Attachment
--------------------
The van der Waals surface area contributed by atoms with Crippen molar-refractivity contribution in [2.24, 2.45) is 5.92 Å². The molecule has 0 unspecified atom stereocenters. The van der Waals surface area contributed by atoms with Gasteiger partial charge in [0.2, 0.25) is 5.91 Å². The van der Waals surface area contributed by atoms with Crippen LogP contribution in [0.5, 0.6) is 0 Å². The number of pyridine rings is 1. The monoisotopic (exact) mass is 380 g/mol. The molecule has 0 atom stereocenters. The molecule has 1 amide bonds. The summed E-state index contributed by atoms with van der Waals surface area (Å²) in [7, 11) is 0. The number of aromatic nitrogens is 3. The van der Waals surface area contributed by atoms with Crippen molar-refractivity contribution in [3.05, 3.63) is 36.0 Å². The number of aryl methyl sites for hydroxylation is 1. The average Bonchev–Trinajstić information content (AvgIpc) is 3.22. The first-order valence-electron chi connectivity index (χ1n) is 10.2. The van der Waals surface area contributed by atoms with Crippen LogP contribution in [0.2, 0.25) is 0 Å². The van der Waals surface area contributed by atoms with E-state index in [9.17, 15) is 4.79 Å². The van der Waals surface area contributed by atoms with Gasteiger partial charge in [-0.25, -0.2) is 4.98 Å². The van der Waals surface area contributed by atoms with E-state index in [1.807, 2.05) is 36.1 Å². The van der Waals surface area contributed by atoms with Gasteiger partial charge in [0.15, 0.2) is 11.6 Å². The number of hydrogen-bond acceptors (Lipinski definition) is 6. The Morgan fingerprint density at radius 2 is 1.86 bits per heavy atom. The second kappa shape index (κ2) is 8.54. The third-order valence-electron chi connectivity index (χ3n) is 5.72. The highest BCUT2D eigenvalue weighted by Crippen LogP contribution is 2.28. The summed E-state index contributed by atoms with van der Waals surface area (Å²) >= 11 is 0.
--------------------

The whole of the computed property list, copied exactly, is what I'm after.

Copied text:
The van der Waals surface area contributed by atoms with Crippen molar-refractivity contribution in [2.24, 2.45) is 5.92 Å². The molecule has 0 unspecified atom stereocenters. The van der Waals surface area contributed by atoms with Gasteiger partial charge in [0.2, 0.25) is 5.91 Å². The van der Waals surface area contributed by atoms with Crippen LogP contribution in [0.5, 0.6) is 0 Å². The number of pyridine rings is 1. The monoisotopic (exact) mass is 380 g/mol. The molecule has 0 atom stereocenters. The molecule has 1 amide bonds. The summed E-state index contributed by atoms with van der Waals surface area (Å²) in [7, 11) is 0. The number of aromatic nitrogens is 3. The van der Waals surface area contributed by atoms with Crippen molar-refractivity contribution in [3.05, 3.63) is 36.0 Å². The number of aryl methyl sites for hydroxylation is 1. The average Bonchev–Trinajstić information content (AvgIpc) is 3.22. The first-order valence-electron chi connectivity index (χ1n) is 10.2. The van der Waals surface area contributed by atoms with Crippen LogP contribution in [0.2, 0.25) is 0 Å². The van der Waals surface area contributed by atoms with E-state index in [9.17, 15) is 4.79 Å². The van der Waals surface area contributed by atoms with Gasteiger partial charge in [-0.25, -0.2) is 4.98 Å². The van der Waals surface area contributed by atoms with E-state index in [1.807, 2.05) is 36.1 Å². The van der Waals surface area contributed by atoms with Gasteiger partial charge in [0.15, 0.2) is 11.6 Å². The number of hydrogen-bond acceptors (Lipinski definition) is 6. The Morgan fingerprint density at radius 2 is 1.86 bits per heavy atom. The second kappa shape index (κ2) is 8.54. The third-order valence-electron chi connectivity index (χ3n) is 5.72. The highest BCUT2D eigenvalue weighted by Crippen LogP contribution is 2.28. The summed E-state index contributed by atoms with van der Waals surface area (Å²) >= 11 is 0.